Justice Solomon and the 4-3 majority concluded in relevant part: New Jersey’s common law privilege against self-incrimination derives from the notion of personal privacy established by the United States Supreme Court in Boyd v. United States, 116 U.S. 616 (1886). The Fisher Court overturned Boyd’s protection of private documents. See 425 U.S. at 407. In In re Grand Jury Proceedings of Guarino, the Court affirmed its “belief in the Boyd doctrine and held that the New Jersey common law privilege against self-incrimination protects the individual’s right ‘to a private enclave where he may lead a private life.’” 104 N.J. 218, 231 (1986). Thus, despite the shift at the federal level, the New Jersey common law privilege continues to consider whether evidence requested is of an inherently private nature. Noting as much yields the answer here.
The constitutional privacy considerations, see U.S. Const. amend. IV; N.J. Const. art. I, ¶ 7, that would apply to those portions of the cellphones’ contents of which disclosure has been ordered have already been considered and overcome through the unchallenged search warrants granted in this case. Whether the inquiry is limited here to the passcodes or extended to the phones’ contents, the result is the same.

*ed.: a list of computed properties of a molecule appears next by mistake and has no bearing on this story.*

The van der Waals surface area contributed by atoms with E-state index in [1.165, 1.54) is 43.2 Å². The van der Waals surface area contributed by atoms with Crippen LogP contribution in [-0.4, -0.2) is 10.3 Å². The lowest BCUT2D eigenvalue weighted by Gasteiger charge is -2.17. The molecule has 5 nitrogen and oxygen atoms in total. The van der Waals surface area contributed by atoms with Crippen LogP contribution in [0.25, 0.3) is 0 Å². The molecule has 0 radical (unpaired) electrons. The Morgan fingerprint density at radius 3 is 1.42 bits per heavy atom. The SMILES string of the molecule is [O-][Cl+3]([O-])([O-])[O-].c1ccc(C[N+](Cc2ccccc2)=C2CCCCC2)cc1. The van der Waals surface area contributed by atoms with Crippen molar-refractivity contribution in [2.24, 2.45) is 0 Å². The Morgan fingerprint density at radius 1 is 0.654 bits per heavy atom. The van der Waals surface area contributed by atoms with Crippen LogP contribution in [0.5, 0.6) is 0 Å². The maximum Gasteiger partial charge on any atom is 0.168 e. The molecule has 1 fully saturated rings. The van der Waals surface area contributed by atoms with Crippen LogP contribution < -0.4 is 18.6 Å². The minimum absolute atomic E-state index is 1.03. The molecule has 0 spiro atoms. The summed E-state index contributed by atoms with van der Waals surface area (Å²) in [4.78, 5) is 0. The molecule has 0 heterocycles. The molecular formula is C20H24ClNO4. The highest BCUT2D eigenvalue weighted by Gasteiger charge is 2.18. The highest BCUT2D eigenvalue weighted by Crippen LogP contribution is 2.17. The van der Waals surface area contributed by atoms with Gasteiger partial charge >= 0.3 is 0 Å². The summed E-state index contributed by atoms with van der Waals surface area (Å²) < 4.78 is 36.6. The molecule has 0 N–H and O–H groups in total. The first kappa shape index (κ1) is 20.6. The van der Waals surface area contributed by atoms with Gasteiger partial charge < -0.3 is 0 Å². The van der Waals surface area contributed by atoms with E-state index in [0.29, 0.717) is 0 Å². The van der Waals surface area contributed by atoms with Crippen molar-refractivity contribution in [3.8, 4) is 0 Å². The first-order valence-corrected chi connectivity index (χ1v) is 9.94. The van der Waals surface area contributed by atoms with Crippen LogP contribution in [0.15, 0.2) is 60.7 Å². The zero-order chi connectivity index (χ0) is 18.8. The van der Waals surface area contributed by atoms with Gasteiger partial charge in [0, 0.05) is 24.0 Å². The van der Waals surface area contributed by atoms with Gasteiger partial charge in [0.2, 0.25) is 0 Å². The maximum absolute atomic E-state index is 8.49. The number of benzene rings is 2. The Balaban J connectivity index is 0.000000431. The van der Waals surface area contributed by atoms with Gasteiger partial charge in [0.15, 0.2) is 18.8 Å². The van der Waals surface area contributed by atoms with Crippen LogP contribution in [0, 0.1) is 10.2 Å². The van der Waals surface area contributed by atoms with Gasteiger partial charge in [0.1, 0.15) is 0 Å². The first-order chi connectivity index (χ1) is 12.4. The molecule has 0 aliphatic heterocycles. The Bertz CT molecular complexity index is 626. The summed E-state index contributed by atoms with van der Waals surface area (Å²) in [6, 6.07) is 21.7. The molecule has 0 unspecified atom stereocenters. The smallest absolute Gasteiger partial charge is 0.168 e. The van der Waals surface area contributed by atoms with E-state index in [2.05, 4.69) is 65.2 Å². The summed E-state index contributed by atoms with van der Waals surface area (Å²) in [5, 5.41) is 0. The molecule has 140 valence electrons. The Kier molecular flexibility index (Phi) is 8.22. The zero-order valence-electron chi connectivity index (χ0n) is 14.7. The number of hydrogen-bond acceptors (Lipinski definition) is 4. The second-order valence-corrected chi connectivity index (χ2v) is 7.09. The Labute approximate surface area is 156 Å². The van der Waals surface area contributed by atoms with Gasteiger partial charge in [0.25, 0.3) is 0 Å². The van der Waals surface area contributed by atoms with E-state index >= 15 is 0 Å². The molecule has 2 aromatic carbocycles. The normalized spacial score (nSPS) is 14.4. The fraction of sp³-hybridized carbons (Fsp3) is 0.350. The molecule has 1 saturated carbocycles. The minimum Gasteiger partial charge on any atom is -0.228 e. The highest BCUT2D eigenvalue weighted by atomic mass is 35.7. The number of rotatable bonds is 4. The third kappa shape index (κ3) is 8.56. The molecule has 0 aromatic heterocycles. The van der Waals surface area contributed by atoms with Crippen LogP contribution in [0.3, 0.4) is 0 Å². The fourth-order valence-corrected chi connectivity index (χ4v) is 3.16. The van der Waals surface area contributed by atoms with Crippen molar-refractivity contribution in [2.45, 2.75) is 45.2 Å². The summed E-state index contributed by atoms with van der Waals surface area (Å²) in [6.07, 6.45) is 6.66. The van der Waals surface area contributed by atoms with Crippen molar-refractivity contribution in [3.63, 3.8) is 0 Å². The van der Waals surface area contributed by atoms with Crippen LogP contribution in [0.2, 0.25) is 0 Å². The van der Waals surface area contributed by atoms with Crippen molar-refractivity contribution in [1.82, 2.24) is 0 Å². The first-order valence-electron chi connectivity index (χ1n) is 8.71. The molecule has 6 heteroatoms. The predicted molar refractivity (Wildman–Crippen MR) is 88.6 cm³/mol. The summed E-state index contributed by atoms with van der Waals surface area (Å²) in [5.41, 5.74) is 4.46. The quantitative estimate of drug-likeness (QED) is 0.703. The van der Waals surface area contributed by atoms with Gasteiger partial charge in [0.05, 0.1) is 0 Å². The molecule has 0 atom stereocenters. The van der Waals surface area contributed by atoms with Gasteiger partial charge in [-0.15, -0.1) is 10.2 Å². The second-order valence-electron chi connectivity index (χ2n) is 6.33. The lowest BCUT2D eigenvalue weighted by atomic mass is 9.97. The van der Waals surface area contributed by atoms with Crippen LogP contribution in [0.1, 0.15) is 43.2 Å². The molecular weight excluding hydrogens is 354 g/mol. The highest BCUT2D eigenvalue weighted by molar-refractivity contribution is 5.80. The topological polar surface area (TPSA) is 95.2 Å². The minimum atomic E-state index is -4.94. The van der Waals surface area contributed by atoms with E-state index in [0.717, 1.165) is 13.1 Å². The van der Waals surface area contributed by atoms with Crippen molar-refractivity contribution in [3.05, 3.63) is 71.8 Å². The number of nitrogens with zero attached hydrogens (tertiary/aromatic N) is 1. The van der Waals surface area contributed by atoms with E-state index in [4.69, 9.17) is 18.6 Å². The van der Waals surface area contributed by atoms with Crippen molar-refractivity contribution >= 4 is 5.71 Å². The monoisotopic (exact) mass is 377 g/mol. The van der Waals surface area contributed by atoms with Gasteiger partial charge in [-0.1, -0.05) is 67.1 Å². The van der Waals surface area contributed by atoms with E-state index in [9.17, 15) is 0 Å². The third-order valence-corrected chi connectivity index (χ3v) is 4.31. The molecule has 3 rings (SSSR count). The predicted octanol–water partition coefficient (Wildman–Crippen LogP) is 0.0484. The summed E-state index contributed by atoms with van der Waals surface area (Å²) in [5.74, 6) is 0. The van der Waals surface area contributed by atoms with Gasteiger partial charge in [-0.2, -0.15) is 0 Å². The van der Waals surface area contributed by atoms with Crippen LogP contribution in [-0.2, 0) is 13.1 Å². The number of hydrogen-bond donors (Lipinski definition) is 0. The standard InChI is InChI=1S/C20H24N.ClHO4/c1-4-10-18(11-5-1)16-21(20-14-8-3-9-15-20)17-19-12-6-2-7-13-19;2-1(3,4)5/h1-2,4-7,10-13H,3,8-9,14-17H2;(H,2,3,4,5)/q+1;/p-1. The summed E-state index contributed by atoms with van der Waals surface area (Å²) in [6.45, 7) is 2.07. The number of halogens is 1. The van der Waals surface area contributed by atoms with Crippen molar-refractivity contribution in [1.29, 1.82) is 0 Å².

The majority cites to federal and New Jersey Constitutional provisions that indirectly address privacy. However, the majority overlooks that the New Jersey Constitution also contains a provision that directly and expressly addresses privacy. There is no analogous federal constitutional provision that directly addresses privacy.
Justice LaVecchia was joined by Justices Albin and Timpone in dissent. In short, the dissent argued: that the right of individuals to be free from the forced disclosure of the contents of their minds to assist law enforcement in a criminal investigation, until now, has been an inviolate principle of law, protected by the Fifth Amendment and New Jersey common law. No United States Supreme Court case presently requires otherwise, no case from the Supreme Court of New Jersey has held otherwise, and that protection deserves utmost respect.
The Court’s outcome deviates from steadfast past principles protective of a defendant’s personal autonomy in the face of governmental compulsion in a criminal matter. Modern technology continues to evolve, bringing new problems; but it also may bring new solutions. The resolution to the present problem must be found in those new technological solutions — at least until the Supreme Court addresses whether it is now willing to permit forced disclosure of mental thoughts because, to date, its case law on accessing physical documents does not support the steps being taken here.
Justice LaVecchia is effectively signaling to the defense that this case should be appealed to the United States Supreme Court. Her strong dissent will be considered and likely quoted by the nations highest court if certiorari is granted.